About Medicare

Medicare is our nation’s federal health insurance program for individuals who are 65 years of age or older or have certain disabling health conditions.  The program has four parts:

·      Medicare Part A pays for institutional health care, such as care in a hospital, skilled nursing facility, or a religious nonmedical health care institution (RNHCI), the category under which Christian Science nursing facilities fit under the Medicare law.  Most people do not have to pay a premium for Part A.

·      Medicare Part B pays for noninstitutional health care services, such as ambulance services, durable medical equipment (e.g., wheelchairs, canes), laboratory tests, and doctor visits. Everyone must pay a monthly premium for Part B. The premium changes annually. You may opt out of Part B. However it is required for Medigap insurance.

·      Medicare Part C (Medicare Advantage) is an alternative to Medicare Parts A and B.  People enrolled in these plans are required to receive all of their health care through private managed care plans that contract with the federal government. These plans require monthly premiums that vary by plan.

·      Medicare Part D provides prescription drug coverage through private health plans.  Many, but not all, of these plans require monthly premiums.


Medicare Enrollment

There is a seven-month period that starts three months prior to your 65th birthday to sign up (enroll) in Medicare.  People who are still working when they turn 65 may have more time to enroll. You are not legally required to enroll in all of the parts of Medicare.  However, if you do not do so during this initial enrollment period but later decide you want benefits, you will need to pay financial penalties that increase the longer you wait to enroll. If you have certain types of other health care coverage, such as TRICARE (for military dependents), a Medigap (Medicare Supplement) plan, or retiree health coverage, you may be required to enroll in Medicare to keep your other coverage.


 Most people who are receiving Social Security benefits when they turn 65 will receive a card through the mail letting them know they have been automatically enrolled in Parts A and B.  If you are still working when you turn 65, you need to enroll in Medicare when you stop working.  To check your enrollment or sign up for Medicare, click here, call 1-800-772-1213, or visit your local Social Security office.  Once you enroll in Medicare, you will have the chance to change your coverage annually.  Always make sure that information about your current Medicare coverage is in a safe place and easy to find.


Medicare and RNHCI Care

Medicare covers services provided in a RNHCI that is a certified Medicare provider:

·      If you sign a form stating that you are electing to have care in a RNHCI based on your religious beliefs (a “RNHCI election”);

·      If personnel at the RNHCI determine that you have a health condition that would otherwise require admission to a hospital or a skilled nursing facility (a “Medicare-covered level of care”);

·      If you require a Medicare-covered level of care when admitted (Medicare coverage may end if you cease to need a Medicare-covered level of care);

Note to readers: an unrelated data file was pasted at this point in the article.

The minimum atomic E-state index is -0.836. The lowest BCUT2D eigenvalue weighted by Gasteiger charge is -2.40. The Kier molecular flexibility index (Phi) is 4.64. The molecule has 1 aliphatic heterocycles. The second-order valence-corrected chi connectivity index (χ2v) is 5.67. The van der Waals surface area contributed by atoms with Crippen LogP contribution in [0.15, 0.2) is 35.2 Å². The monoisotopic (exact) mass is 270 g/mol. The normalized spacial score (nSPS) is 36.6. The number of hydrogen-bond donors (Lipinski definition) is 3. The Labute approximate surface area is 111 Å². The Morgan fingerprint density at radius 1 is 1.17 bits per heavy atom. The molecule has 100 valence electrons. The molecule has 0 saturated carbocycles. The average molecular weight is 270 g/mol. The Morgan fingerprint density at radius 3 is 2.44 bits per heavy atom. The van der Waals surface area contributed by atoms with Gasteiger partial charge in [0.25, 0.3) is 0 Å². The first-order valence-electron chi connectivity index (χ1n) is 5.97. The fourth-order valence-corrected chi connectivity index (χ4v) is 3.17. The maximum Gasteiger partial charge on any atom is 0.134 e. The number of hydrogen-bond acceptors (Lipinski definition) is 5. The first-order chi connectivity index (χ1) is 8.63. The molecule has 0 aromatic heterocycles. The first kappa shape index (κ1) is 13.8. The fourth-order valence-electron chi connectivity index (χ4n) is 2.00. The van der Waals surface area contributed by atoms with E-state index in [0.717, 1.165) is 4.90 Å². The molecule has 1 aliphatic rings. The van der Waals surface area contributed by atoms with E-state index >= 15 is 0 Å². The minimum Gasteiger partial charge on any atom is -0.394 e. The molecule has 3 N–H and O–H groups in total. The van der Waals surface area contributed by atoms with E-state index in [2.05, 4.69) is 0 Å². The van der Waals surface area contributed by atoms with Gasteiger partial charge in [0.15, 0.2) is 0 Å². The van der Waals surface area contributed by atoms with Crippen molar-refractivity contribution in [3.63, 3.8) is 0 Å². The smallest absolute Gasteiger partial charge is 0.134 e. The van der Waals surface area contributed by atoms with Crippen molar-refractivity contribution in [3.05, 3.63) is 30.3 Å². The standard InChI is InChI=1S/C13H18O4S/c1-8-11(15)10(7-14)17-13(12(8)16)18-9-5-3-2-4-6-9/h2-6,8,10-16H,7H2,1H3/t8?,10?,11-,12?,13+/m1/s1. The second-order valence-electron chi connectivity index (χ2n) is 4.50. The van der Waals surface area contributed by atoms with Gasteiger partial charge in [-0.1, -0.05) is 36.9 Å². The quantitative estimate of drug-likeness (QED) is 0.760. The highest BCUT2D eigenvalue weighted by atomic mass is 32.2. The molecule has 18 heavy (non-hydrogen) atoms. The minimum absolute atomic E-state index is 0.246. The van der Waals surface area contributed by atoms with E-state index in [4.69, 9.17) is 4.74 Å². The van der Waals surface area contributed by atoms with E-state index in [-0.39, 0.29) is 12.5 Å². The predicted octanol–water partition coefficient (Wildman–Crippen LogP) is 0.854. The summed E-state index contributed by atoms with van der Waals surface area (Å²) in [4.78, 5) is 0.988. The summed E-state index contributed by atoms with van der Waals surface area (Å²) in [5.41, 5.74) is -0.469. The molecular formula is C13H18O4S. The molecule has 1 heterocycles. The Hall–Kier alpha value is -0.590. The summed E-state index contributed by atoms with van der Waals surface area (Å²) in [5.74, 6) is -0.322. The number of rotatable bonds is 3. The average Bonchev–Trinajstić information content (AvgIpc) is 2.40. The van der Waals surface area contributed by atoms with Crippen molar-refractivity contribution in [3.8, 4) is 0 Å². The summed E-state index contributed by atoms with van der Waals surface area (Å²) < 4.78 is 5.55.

·      If you need Medicare-covered care within the number of days allowed under the RNHCI benefit.


Medicare does not cover all of the costs of a stay in a RNHCI, and does not cover the following costs at all:

·      Medicare deductibles and coinsurance;

·      Religious aspects of care, such as the fees of a Christian Science practitioner;

·      Convenience items, such as a television or telephone in your room or a visit by a hairdresser;

·      Custodial care (this is the level of care that most people receive in a residential care facility).


The Medicare law restricts access to the RNHCI benefit if you sign an election form but later voluntarily use medical care.  Medical care is defined as any care delivered under the supervision of a physician:

·      Voluntarily receiving medical care once after signing one RNHCI election will not limit access to the benefit.

·      If you sign a second election form and then voluntarily use medical care, you will lose access to the RNHCI benefit for one year.

·      If you sign a third election and again voluntarily use medical care, you will lose access to the benefit for five years.

The involuntary use of medical care (e.g., being taken to the hospital unconscious in an ambulance) never limits your access to the RNHCI benefit.


Medicare Part C (Medicare Advantage)

Medicare Advantage plans may have premium, deductible, and coinsurance amounts that are different from Medicare A and B, and they may cover services that those parts of Medicare do not cover.  Preauthorization from the plan is always required for a stay in a RNHCI, and this has historically been very difficult to obtain because these plans are typically medically oriented.  Before enrolling in a Medicare Advantage plan, you should request a copy of the plan, read it carefully, and ask plan representatives any questions you have. It may also be helpful to speak with the Christian Science nursing facility in your area about its experience with Medicare Advantage plans.


Medigap (Medicare Supplement)

Medigap (Medicare Supplement) plans are private health insurance plans that cover gaps in coverage under Parts A and B, such as deductibles (the amount you must pay for services before Medicare pays) and coinsurance (your share of Medicare costs).  These plans are usually less expensive if you buy them during your initial Medicare enrollment period. You may not have a Medigap plan and Medicare Part C (Medicare Advantage) coverage at the same time.  The federal government offers a helpful guide to comparing and buying Medigap plans. Medigap plans do not pay for costs associated with services that would not otherwise be covered by Medicare.